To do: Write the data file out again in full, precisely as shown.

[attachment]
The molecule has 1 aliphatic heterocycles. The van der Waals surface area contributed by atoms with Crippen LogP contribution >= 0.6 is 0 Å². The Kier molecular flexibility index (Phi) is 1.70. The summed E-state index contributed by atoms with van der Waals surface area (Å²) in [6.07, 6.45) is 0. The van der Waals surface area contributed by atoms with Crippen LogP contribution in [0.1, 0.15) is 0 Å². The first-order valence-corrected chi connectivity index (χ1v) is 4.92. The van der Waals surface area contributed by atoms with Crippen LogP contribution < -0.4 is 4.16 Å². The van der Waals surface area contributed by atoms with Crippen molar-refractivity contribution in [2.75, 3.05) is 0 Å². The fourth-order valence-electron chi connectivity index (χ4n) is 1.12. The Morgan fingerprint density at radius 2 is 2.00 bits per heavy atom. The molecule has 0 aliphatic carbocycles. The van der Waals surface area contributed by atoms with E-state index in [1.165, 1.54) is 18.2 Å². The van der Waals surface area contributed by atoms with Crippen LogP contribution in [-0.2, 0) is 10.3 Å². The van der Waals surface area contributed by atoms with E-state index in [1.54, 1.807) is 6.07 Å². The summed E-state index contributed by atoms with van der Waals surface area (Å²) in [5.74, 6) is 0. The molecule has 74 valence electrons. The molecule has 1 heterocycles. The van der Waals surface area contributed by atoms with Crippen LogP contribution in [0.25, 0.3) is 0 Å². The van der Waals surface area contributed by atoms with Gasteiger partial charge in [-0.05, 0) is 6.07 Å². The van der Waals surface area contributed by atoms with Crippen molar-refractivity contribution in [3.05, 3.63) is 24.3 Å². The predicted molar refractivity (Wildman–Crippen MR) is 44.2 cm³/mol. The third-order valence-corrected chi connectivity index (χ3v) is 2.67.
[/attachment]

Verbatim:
The molecule has 1 aliphatic heterocycles. The van der Waals surface area contributed by atoms with Crippen LogP contribution >= 0.6 is 0 Å². The Kier molecular flexibility index (Phi) is 1.70. The summed E-state index contributed by atoms with van der Waals surface area (Å²) in [6.07, 6.45) is 0. The van der Waals surface area contributed by atoms with Crippen LogP contribution in [0.1, 0.15) is 0 Å². The first-order valence-corrected chi connectivity index (χ1v) is 4.92. The van der Waals surface area contributed by atoms with Crippen LogP contribution < -0.4 is 4.16 Å². The van der Waals surface area contributed by atoms with Crippen molar-refractivity contribution in [2.75, 3.05) is 0 Å². The fourth-order valence-electron chi connectivity index (χ4n) is 1.12. The Morgan fingerprint density at radius 2 is 2.00 bits per heavy atom. The molecule has 0 aliphatic carbocycles. The van der Waals surface area contributed by atoms with E-state index in [1.165, 1.54) is 18.2 Å². The van der Waals surface area contributed by atoms with Crippen LogP contribution in [-0.2, 0) is 10.3 Å². The van der Waals surface area contributed by atoms with E-state index in [1.54, 1.807) is 6.07 Å². The summed E-state index contributed by atoms with van der Waals surface area (Å²) in [5.74, 6) is 0. The molecule has 74 valence electrons. The molecule has 1 heterocycles. The van der Waals surface area contributed by atoms with Crippen LogP contribution in [0.25, 0.3) is 0 Å². The van der Waals surface area contributed by atoms with Gasteiger partial charge in [-0.05, 0) is 6.07 Å². The van der Waals surface area contributed by atoms with Crippen molar-refractivity contribution in [3.05, 3.63) is 24.3 Å². The predicted molar refractivity (Wildman–Crippen MR) is 44.2 cm³/mol. The third-order valence-corrected chi connectivity index (χ3v) is 2.67.